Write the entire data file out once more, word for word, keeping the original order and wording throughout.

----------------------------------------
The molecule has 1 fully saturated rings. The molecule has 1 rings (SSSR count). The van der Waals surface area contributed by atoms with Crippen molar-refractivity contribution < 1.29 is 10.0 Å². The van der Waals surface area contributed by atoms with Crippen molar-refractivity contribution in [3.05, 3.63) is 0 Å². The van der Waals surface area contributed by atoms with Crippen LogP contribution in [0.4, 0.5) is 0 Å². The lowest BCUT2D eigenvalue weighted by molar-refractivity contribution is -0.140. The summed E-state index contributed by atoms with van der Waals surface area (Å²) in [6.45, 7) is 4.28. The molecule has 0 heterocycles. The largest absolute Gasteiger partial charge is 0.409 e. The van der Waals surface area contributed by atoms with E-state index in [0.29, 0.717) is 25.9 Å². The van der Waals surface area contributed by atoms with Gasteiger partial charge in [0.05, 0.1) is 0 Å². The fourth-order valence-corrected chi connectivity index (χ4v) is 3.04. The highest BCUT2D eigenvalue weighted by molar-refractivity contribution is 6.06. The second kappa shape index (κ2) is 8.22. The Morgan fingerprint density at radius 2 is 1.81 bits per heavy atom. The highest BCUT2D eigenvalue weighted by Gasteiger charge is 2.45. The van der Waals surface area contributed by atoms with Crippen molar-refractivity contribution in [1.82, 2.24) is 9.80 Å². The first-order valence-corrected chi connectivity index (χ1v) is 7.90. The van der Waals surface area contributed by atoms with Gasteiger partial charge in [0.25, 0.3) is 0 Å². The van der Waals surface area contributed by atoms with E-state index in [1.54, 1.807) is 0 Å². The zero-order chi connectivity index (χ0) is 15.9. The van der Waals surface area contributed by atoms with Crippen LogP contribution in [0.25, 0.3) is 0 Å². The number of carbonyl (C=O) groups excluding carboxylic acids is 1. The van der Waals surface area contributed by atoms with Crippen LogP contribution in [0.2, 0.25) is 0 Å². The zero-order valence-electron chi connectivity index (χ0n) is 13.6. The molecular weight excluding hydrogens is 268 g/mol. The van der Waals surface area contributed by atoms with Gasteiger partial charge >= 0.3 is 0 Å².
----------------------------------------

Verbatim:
The molecule has 1 fully saturated rings. The molecule has 1 rings (SSSR count). The van der Waals surface area contributed by atoms with Crippen molar-refractivity contribution < 1.29 is 10.0 Å². The van der Waals surface area contributed by atoms with Crippen molar-refractivity contribution in [3.05, 3.63) is 0 Å². The van der Waals surface area contributed by atoms with Crippen LogP contribution in [0.4, 0.5) is 0 Å². The lowest BCUT2D eigenvalue weighted by molar-refractivity contribution is -0.140. The summed E-state index contributed by atoms with van der Waals surface area (Å²) in [6.45, 7) is 4.28. The molecule has 0 heterocycles. The largest absolute Gasteiger partial charge is 0.409 e. The van der Waals surface area contributed by atoms with E-state index in [0.29, 0.717) is 25.9 Å². The van der Waals surface area contributed by atoms with Gasteiger partial charge in [0.05, 0.1) is 0 Å². The fourth-order valence-corrected chi connectivity index (χ4v) is 3.04. The highest BCUT2D eigenvalue weighted by molar-refractivity contribution is 6.06. The second kappa shape index (κ2) is 8.22. The Morgan fingerprint density at radius 2 is 1.81 bits per heavy atom. The highest BCUT2D eigenvalue weighted by Gasteiger charge is 2.45. The van der Waals surface area contributed by atoms with Crippen molar-refractivity contribution in [1.82, 2.24) is 9.80 Å². The first-order valence-corrected chi connectivity index (χ1v) is 7.90. The van der Waals surface area contributed by atoms with Gasteiger partial charge in [0.25, 0.3) is 0 Å². The van der Waals surface area contributed by atoms with E-state index in [1.54, 1.807) is 0 Å². The zero-order chi connectivity index (χ0) is 15.9. The van der Waals surface area contributed by atoms with Crippen LogP contribution in [0.25, 0.3) is 0 Å². The number of carbonyl (C=O) groups excluding carboxylic acids is 1. The van der Waals surface area contributed by atoms with Crippen LogP contribution in [0.2, 0.25) is 0 Å². The zero-order valence-electron chi connectivity index (χ0n) is 13.6. The molecular weight excluding hydrogens is 268 g/mol. The van der Waals surface area contributed by atoms with Gasteiger partial charge >= 0.3 is 0 Å².